Another project Catholic Social Services has recently undertaken involves employing a social worker in some schools in the eastern suburbs. The initiative came from the principals of the schools who found they were spending time trying to re-house families or deal with a range of other needs which arise when people are struggling to cope with a new society and different language.
‘Often the parents don’t know where to go but they may have established a relationship with a teacher or principal at their child’s school. Or a child may turn up to school without lunch and the teacher contacts the family and finds chaos of one degree or another.’
A programme that has proved popular in schools is CSS’s violence prevention and self-development programme. Schools bring together small groups of young people who are showing some signs of unacceptable behaviour and the social workers work with them on to build self-esteem and engender positive feelings about themselves.
‘We try to give them alternatives to the kinds of attention-seek behaviour that they display – bullying or various degrees of violence which they may have learnt at home, or they may be feeling isolated and looking for attention to themselves which is often a sign of a more serious problem. So we try to follow this up with some family work.’
John Consedine says employing social workers has given Catholic Social Services a much broader approach to its work. Whereas counsellors tend to see people in their offices, social workers go out into the community and deal with people in their own surroundings. They also network with other agencies like Work and Income and Housing New Zealand or the city council ensuring that people are treated well.
A partnership with other social services agencies doing similar work has also broadened CSS’s approach. The seven or eight agencies which include Salvation Army, City Mission, Downtown Community Ministry, Wesley Social Services, The Home of Compassion, The Soup Kitchen and St Vincent de Paul meet monthly to avoid unnecessarily duplicating each others’ services.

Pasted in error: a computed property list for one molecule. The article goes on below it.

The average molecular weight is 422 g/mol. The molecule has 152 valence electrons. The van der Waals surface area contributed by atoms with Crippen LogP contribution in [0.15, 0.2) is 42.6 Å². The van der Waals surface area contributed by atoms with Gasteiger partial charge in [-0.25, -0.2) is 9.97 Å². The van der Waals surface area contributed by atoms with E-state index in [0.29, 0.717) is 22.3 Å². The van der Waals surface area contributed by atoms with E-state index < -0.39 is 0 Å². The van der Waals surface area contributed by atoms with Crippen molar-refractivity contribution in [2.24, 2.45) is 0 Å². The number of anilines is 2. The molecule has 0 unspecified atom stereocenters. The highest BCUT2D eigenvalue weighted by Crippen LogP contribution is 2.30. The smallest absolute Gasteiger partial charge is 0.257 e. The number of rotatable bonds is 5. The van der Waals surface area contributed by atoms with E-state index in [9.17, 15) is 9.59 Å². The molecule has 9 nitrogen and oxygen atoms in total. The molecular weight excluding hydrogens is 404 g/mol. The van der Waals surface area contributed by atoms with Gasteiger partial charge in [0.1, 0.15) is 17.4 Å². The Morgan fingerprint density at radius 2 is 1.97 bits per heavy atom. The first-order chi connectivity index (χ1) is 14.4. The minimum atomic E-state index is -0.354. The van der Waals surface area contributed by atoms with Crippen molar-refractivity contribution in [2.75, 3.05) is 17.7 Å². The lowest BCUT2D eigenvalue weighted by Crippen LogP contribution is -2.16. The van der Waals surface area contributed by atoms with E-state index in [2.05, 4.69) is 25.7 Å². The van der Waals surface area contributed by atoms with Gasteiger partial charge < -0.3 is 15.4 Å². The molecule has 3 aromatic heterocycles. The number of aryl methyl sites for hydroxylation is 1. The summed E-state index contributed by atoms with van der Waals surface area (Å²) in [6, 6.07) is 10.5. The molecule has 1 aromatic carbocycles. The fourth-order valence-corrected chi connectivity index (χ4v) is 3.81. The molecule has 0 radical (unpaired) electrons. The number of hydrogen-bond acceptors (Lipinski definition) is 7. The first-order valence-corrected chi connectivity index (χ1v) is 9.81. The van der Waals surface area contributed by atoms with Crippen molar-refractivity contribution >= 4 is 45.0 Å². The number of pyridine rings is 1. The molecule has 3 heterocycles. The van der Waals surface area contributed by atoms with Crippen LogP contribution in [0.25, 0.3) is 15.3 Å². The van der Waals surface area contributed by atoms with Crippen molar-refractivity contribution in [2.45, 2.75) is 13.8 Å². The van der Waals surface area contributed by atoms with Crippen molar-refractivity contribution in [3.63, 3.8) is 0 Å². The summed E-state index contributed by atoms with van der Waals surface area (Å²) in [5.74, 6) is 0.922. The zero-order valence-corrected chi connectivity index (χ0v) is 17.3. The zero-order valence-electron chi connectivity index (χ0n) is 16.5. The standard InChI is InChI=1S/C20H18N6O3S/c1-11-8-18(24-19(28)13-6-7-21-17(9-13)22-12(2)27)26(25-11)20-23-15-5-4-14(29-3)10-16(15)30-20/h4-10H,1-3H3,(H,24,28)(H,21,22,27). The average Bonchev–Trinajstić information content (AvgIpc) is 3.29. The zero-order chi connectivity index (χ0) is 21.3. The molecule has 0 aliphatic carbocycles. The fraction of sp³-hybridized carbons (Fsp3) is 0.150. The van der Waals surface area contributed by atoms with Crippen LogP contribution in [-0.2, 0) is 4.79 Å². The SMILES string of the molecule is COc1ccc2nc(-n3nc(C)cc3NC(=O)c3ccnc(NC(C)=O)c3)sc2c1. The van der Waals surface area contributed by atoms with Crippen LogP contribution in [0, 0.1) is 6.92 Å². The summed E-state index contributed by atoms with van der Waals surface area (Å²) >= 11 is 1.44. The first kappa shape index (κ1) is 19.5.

‘Catholic Social Services doesn’t have a food bank so we refer people on to City Mission, St Vincent de Paul and Salvation Army who all have food banks in Newtown.’
But CSS does more counselling so other agencies refer people in need of counselling to CSS.
‘I think ultimately there needs to be more partnerships between like-valued organisations because we’re all dependent on the charitable dollar and it’s finite. But also the camaraderie and support for each other is important in terms of issues that emerge.’
A group of social services agencies are trustees of the men’s night shelter which is currently undergoing a complete revamp.
‘I think it’s one of the best examples of ecumenical activity that exists.’
It’s been in existence at Catholic Social Services for over 20 years and it’s a fruit and vegetable service to the elderly and housebound people around Wellington suburbs and one day a week in Lower Hutt.
Golden Wheels manager Richard Wharton is like a social worker visiting sometimes 150 people in a week.
‘Sometimes he’s the only social contact that some of these elderly people have in the week. I think this is one of the really visible signs of Catholic Social Services out there in the community and we get really positive feedback.’